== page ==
1) THE JEWS BOWED DURING VIDUY IN THE BEIS HA'MIKDASH
QUESTION: Rav Yehudah says in the name of Rav that a miracle occurred when the multitudes of Jews crowded into the Beis ha'Mikdash during the festivals. When they stood in the Azarah they were crowded, but when they bowed down they had plenty of room ("Omdin Tzefufin u'Mishtachavim Revachim"). The Gemara says that this is one of the ten miracles which occurred in the Beis ha'Mikdash, as enumerated in Avos (5:5).
RASHI writes that they bowed for Viduy, the confession of sins which is part of the procedure of Teshuvah. The miracle was that when each person bowed down to recite Viduy, he had plenty of room and no one was near him to hear his confession.
However, Viduy is not recited on any of the festivals (with the exception of Yom Kippur). What does Rashi mean when he says that they bowed for Viduy?
(a) The TASHBETZ (3:37) asserts that this miracle occurred only on Yom Kippur. Yom Kippur is the only Yom Tov for which Viduy is said as part of the Avodah in the Beis ha'Mikdash. He says this is also the intent of Rashi here.
The SI'ACH YITZCHAK agrees with the Tashbetz that when Rashi here says that they bowed during Viduy, he refers specifically to Yom Kippur.
(b) It is possible that when RASHI says that the people bowed during Viduy, he refers not to the ordinary Viduy but to their request during Tefilah for Mechilah, forgiveness. When the people ascended to Yerushalayim for the festival and entered the Beis ha'Mikdash, they would pray to Hash-m and request their needs. The people took advantage of the opportunity of being in the presence of the Shechinah to ask Hash-m for all of their needs, and their prayers included requests for Mechilah as well. At the point in the prayers at which they asked for forgiveness for their sins, they enumerated their sins (Viduy).
When Rashi in Avos (5:5) explains the miracle as it is recorded there, he writes that when each person bowed, he had plenty of room and no one was near him "to hear his prayer." This is also the way the Midrash (Bereishis Rabah 5:7) explains the miracle. This supports the contention that the Viduy that Rashi mentions here was merely part of the prayers that were said when the people came to the Beis ha'Mikdash.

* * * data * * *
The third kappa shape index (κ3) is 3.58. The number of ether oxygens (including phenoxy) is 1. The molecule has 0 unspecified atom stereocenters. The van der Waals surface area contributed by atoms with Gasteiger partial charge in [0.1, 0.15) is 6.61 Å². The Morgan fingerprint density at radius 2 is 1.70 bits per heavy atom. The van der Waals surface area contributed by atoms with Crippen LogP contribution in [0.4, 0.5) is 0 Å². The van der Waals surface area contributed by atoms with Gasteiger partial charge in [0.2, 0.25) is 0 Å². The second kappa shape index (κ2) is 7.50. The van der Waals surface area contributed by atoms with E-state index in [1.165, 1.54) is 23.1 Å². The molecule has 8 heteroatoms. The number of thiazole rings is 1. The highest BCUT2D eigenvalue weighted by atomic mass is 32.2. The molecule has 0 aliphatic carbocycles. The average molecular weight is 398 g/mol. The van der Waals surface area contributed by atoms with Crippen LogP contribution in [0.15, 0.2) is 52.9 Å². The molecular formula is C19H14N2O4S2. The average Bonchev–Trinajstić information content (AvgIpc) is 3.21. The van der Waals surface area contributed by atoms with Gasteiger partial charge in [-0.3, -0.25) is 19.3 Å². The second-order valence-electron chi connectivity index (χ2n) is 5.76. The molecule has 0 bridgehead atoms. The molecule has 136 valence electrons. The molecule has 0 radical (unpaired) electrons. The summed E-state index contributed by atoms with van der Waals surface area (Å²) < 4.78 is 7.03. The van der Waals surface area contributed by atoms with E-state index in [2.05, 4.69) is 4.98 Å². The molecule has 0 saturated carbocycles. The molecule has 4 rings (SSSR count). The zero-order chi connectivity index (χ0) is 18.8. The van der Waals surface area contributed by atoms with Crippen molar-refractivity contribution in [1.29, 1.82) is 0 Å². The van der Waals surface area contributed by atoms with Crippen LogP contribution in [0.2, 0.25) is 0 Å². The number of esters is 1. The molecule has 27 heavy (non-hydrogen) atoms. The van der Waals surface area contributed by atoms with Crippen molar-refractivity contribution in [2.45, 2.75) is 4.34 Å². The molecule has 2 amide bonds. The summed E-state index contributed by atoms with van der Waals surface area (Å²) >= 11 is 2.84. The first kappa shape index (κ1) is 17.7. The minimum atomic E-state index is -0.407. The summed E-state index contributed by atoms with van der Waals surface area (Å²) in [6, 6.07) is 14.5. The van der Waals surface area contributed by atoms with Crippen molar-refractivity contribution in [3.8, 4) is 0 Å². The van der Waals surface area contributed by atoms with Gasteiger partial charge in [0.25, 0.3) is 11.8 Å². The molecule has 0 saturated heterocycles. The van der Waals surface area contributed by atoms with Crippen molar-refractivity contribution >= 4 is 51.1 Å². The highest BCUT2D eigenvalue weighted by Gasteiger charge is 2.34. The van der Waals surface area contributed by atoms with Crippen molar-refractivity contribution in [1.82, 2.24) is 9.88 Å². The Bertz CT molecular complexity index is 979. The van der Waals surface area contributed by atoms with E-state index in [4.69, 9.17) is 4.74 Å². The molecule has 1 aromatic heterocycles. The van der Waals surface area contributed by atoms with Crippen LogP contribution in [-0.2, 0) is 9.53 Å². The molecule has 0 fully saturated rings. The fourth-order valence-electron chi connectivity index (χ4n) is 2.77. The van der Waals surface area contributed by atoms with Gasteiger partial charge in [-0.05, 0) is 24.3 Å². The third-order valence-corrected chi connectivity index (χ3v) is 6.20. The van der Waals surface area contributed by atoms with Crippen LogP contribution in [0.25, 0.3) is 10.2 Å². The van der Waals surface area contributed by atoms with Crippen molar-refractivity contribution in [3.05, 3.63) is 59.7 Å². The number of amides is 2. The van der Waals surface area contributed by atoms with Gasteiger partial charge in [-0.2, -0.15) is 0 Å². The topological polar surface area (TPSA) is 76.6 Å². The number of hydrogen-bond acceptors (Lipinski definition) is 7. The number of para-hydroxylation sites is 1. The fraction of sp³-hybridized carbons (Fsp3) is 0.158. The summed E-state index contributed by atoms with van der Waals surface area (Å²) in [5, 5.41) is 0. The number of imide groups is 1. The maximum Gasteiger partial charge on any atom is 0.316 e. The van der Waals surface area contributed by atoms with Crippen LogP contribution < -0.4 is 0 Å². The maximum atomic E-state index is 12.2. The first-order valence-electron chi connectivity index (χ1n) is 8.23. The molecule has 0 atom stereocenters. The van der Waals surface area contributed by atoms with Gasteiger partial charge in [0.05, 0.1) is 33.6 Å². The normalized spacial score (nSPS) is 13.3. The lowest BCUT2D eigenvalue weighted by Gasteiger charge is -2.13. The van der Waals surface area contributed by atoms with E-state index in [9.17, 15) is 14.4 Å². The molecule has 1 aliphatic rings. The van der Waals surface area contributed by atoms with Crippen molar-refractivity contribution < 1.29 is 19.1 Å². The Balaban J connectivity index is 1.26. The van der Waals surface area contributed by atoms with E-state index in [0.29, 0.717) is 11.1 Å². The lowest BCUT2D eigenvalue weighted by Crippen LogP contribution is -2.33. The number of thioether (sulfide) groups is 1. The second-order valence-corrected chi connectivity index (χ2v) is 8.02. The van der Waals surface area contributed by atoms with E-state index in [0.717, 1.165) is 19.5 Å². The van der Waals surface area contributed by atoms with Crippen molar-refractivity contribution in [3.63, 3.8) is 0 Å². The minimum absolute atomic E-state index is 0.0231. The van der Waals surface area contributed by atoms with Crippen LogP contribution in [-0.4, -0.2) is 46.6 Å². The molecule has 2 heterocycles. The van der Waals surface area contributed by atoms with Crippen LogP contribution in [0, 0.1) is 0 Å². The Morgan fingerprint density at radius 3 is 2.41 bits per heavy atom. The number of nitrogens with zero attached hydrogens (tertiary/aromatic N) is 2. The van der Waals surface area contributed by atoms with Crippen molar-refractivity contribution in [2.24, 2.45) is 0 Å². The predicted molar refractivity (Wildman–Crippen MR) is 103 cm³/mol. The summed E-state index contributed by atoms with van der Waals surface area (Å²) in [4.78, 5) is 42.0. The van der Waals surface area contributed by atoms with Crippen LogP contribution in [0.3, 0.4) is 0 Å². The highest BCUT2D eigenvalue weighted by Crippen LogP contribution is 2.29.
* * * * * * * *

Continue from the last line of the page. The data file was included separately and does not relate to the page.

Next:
Although the Halachah disapproves of reciting Viduy on Shabbos and Yom Tov, one certainly is permitted to recite Viduy when there is a need to do so specifically on that day, as the BE'ER HEITEV (OC 288:3) writes. The moment that one stands in the Azarah of the Beis ha'Mikdash on Yom Tov in the presence of the Shechinah is an opportune time to confess one's sins and ask for forgiveness.
The MACHATZIS HA'SHEKEL (OC 288:13) cites the ROSH who says that the people may recite the Thirteen Attributes of Mercy (Midos Rachamim) even on Shabbos when there is a need to supplicate for rain. The MAGEN AVRAHAM there permits even Nefilas Apayim, falling on one's arm (as one does for Tachanun), on Shabbos. The Gemara here, according to Rashi's explanation, is strong support for his ruling.
(The KISVEI HA'GRIZ explains that the Gemara here refers to when the people bowed upon their entry into the Azarah. Anyone who enters the Azarah must bow, as derived from the Parshah of Bikurim, as the VILNA GA'ON writes in Aderes Eliyahu, Parshas Ki Savo.)
2) AGADAH: "THEY STOOD CROWDED, BUT THEY BOWED WITH SPACE"
Rav Yehudah says in the name of Rav that a miracle occurred when the multitudes of Jews crowded into the Beis ha'Mikdash during the three festivals. When they stood in the Azarah they were crowded, but when they bowed down they had plenty of room ("Omdin Tzefufin u'Mishtachavim Revachim"). The Gemara says that this is one of the ten miracles which occurred in the Beis ha'Mikdash, as enumerated in Avos (5:5).
RAV YONASAN EIBESHITZ (in Ahavas Yonasan, cited by Einei Shmuel) explains this miracle as follows. The Gemara in Berachos (6a), in its discussion about Shedim ("demons," or forces that inflict harm), relates that during the public lecture held prior to the festivals, when many people gathered to learn the Halachos of the upcoming festival, the feeling of crowdedness that they experienced was due to the presence of Shedim.
The Gemara in Kidushin (29b) relates that there was a certain Shed which had the appearance of a seven-headed serpent. It resided in a certain study hall and terrorized the people. When Rav Acha bar Yakov entered the study hall and the Shed attacked him, he bowed down to Hash-m in prayer. When he bowed down, one head of the Shed fell off. He bowed seven times until all seven heads of the Shed fell off and the Shed died. This incident teaches that bowing down to Hash-m is one way to destroy Shedim.
The crowded feeling the Jews felt in the Beis ha'Mikdash during the festival was due to the presence of Shedim, like the crowded feeling they felt during the public lecture before the festival. When the people in the Beis ha'Mikdash bowed down to Hash-m, their acceptance of His sovereignty caused the destruction of the Shedim (at least momentarily) and eliminated the crowded feeling.